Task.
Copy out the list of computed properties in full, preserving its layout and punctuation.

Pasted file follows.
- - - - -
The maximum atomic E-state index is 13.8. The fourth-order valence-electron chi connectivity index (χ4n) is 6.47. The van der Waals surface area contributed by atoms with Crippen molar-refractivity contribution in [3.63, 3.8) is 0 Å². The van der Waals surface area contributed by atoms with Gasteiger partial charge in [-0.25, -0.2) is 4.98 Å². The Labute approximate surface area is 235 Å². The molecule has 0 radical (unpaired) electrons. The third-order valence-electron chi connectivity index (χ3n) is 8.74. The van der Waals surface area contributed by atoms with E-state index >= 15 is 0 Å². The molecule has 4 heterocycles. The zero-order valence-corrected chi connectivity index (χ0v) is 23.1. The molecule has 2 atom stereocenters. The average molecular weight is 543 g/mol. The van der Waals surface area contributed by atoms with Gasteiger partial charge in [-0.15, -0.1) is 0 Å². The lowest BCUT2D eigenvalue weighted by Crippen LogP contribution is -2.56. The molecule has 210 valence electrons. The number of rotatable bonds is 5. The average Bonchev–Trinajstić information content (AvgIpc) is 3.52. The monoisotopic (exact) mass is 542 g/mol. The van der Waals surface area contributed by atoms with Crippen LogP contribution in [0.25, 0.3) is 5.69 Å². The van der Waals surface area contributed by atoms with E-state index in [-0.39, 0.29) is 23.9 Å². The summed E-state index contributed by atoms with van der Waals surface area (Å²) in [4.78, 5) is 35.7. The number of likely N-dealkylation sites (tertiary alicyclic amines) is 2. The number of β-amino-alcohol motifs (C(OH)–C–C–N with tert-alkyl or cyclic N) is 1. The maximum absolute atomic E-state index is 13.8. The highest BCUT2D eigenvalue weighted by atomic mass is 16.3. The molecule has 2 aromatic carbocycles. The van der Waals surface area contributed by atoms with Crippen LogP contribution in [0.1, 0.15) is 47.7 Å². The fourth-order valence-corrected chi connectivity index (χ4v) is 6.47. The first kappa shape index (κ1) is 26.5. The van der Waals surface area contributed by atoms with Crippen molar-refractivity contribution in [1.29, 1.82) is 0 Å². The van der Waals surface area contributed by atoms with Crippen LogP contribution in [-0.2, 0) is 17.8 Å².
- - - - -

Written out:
The maximum atomic E-state index is 13.8. The fourth-order valence-electron chi connectivity index (χ4n) is 6.47. The van der Waals surface area contributed by atoms with Crippen molar-refractivity contribution in [3.63, 3.8) is 0 Å². The van der Waals surface area contributed by atoms with Gasteiger partial charge in [-0.25, -0.2) is 4.98 Å². The Labute approximate surface area is 235 Å². The molecule has 0 radical (unpaired) electrons. The third-order valence-electron chi connectivity index (χ3n) is 8.74. The van der Waals surface area contributed by atoms with E-state index >= 15 is 0 Å². The molecule has 4 heterocycles. The zero-order valence-corrected chi connectivity index (χ0v) is 23.1. The molecule has 2 atom stereocenters. The average molecular weight is 543 g/mol. The van der Waals surface area contributed by atoms with Gasteiger partial charge in [-0.15, -0.1) is 0 Å². The lowest BCUT2D eigenvalue weighted by Crippen LogP contribution is -2.56. The molecule has 210 valence electrons. The number of rotatable bonds is 5. The average Bonchev–Trinajstić information content (AvgIpc) is 3.52. The monoisotopic (exact) mass is 542 g/mol. The van der Waals surface area contributed by atoms with Crippen LogP contribution in [0.25, 0.3) is 5.69 Å². The van der Waals surface area contributed by atoms with E-state index in [-0.39, 0.29) is 23.9 Å². The summed E-state index contributed by atoms with van der Waals surface area (Å²) in [4.78, 5) is 35.7. The number of likely N-dealkylation sites (tertiary alicyclic amines) is 2. The number of β-amino-alcohol motifs (C(OH)–C–C–N with tert-alkyl or cyclic N) is 1. The maximum absolute atomic E-state index is 13.8. The highest BCUT2D eigenvalue weighted by atomic mass is 16.3. The molecule has 2 aromatic carbocycles. The van der Waals surface area contributed by atoms with Crippen LogP contribution in [0.1, 0.15) is 47.7 Å². The fourth-order valence-corrected chi connectivity index (χ4v) is 6.47. The first kappa shape index (κ1) is 26.5. The van der Waals surface area contributed by atoms with Crippen molar-refractivity contribution in [1.29, 1.82) is 0 Å². The van der Waals surface area contributed by atoms with Crippen LogP contribution in [-0.2, 0) is 17.8 Å².